May is National Cancer Research Month and progressive research is happening right here in Oklahoma City.
A scientist at the Oklahoma Medical Research Foundation has discovered a new treatment for ovarian cancer.
The goal of this treatment is to target the deadliest form of ovarian cancer. It is a more personalized treatment using a compound called AD80 that rivals traditional chemotherapy.
“We can do those things faster now I mean analyzing what is inside the tumor than we have done in the past,” OMRF researcher Magdalena Bieniasz, Ph.D. said. “We are on the path to just explore and bring to the patient the precision treatment.”
During their research, the team found that AD80 helped stop tumor growth and cancer recurrence. This will potentially significantly improve long-term outcomes.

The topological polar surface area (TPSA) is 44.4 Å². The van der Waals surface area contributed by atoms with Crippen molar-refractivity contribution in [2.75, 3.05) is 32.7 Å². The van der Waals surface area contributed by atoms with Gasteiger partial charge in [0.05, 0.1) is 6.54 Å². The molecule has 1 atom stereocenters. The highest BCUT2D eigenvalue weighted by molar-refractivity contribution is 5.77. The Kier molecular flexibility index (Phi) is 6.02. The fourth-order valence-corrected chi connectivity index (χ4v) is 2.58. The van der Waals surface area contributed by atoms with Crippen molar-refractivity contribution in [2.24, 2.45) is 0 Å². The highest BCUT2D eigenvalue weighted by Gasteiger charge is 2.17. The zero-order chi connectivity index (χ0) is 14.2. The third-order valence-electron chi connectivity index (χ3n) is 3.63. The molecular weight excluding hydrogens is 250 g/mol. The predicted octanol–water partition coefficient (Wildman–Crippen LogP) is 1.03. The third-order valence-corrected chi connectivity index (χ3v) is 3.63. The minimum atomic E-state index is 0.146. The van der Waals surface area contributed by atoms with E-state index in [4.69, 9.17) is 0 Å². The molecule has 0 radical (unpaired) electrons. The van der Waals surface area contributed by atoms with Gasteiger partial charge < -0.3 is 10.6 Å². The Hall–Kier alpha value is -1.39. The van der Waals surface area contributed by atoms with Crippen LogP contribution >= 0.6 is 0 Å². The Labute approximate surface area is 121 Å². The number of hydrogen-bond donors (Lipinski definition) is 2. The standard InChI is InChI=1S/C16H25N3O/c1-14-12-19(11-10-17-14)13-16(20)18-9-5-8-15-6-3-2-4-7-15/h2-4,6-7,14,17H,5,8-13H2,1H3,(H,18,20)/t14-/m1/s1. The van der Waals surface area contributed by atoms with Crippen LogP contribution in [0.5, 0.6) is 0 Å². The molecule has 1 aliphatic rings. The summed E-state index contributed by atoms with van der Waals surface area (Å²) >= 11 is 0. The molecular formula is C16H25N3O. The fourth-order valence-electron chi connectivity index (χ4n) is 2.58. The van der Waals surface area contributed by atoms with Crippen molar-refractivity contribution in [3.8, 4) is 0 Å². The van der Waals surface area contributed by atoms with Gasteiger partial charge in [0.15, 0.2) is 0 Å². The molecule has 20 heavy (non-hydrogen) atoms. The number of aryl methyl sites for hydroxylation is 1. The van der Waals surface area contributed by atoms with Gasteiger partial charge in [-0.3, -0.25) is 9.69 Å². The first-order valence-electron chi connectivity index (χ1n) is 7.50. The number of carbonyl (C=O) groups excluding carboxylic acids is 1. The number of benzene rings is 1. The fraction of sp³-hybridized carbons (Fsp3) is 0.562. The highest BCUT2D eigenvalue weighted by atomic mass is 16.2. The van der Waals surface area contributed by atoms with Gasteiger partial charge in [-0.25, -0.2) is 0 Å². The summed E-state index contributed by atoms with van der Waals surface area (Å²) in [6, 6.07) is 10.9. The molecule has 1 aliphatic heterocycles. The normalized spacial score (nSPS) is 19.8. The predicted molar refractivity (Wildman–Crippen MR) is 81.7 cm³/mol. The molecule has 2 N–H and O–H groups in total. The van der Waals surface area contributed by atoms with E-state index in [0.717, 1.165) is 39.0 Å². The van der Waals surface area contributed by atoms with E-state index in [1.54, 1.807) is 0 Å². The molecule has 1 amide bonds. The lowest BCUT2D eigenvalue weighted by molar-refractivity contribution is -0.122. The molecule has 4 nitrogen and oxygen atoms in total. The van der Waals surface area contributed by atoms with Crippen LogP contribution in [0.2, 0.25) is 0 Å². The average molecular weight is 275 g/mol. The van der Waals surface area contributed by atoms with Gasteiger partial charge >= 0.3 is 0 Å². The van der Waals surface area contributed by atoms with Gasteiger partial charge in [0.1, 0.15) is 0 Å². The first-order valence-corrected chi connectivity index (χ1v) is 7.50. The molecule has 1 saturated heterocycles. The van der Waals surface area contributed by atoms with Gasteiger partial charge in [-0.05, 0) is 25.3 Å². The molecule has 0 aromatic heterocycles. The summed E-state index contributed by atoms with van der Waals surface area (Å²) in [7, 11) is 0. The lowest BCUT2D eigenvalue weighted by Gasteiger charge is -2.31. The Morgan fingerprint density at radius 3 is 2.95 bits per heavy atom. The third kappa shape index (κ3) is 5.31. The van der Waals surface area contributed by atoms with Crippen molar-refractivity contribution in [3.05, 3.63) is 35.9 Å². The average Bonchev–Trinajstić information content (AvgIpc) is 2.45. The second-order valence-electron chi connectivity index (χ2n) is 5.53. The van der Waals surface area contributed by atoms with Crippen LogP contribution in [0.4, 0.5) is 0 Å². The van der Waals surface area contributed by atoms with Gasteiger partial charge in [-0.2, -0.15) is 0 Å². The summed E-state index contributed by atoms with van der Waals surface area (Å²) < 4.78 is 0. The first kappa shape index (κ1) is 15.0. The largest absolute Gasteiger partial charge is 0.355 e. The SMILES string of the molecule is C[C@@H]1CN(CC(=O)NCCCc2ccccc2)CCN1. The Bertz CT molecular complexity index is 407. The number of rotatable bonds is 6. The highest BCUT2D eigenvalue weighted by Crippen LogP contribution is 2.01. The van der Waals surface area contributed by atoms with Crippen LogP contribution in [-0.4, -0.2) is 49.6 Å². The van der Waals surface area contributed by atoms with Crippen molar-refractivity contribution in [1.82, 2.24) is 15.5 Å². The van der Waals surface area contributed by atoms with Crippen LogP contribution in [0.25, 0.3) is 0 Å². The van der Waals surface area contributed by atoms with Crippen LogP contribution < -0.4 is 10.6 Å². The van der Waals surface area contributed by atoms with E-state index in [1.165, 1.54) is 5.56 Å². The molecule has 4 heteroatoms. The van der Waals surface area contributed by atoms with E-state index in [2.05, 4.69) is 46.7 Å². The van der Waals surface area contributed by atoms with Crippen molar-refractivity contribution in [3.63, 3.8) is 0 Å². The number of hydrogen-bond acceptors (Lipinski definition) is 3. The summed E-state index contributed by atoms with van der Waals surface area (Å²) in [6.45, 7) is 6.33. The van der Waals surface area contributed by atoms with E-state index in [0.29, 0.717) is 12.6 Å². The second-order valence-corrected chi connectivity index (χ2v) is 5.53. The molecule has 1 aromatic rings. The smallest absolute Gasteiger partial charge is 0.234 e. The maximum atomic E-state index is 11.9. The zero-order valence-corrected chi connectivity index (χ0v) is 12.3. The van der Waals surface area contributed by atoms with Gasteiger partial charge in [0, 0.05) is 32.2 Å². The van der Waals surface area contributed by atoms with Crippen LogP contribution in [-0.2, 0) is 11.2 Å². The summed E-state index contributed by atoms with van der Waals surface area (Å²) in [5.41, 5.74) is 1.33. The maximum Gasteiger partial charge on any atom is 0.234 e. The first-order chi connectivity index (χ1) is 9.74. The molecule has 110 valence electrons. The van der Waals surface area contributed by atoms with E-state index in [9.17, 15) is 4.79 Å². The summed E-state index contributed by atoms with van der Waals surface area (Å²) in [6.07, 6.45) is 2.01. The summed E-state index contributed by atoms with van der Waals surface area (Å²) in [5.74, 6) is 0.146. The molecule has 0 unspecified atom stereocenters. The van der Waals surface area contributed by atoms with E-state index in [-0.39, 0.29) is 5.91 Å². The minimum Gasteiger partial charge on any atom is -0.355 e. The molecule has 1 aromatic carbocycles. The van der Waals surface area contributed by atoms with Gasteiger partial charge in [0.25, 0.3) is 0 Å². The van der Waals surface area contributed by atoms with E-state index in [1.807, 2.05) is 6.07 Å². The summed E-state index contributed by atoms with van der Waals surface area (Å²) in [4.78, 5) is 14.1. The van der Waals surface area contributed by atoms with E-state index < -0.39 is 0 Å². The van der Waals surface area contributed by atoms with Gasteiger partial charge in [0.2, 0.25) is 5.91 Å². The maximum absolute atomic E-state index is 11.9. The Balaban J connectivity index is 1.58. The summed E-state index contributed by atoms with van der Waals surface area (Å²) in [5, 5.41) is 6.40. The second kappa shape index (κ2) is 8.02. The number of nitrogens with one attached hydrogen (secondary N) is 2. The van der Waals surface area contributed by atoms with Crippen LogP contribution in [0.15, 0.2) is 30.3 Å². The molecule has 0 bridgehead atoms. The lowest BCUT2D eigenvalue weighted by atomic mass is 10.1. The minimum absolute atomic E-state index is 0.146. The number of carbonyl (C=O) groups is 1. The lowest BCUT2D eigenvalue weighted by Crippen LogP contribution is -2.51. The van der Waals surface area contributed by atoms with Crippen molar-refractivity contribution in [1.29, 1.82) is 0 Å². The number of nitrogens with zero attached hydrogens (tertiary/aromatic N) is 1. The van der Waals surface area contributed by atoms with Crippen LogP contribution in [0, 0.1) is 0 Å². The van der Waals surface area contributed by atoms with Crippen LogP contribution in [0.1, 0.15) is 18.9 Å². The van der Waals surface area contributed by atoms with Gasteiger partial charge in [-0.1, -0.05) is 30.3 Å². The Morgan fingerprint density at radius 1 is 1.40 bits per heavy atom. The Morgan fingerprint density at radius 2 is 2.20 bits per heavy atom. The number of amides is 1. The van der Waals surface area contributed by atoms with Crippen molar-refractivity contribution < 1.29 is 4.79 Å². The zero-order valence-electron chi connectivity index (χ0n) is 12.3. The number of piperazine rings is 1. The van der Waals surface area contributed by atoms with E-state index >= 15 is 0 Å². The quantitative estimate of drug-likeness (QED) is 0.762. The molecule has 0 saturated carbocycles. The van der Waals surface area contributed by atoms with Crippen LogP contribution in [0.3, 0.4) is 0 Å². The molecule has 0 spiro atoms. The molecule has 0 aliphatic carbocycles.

This work is in collaboration with oncologists at OU Health’s Stephenson Cancer Center.
They are currently testing drugs to block a specific cell receptor also found in the ovarian cancer tumors she has studied.
With considerable focus on COVID-19 treatments over the last year, the ovarian cancer research is just now receiving some attention.
“Even here in Oklahoma, our lab was closed for a while due to COVID, but unfortunately, the cancer still will be there, and we still need more resources," Bieniasz said.
The next step is to push the treatment to clinical trials. Then, it will go through several phases to get approved by the Food and Drug Administration which could take several years.
Ovarian cancer tends to target women around 63 years old, which is why researches stressed the importance of screenings.
"So, I don’t want to say it, but everyone who is aging is at a higher risk for cancer, so we have to do something about it," Bieniasz said.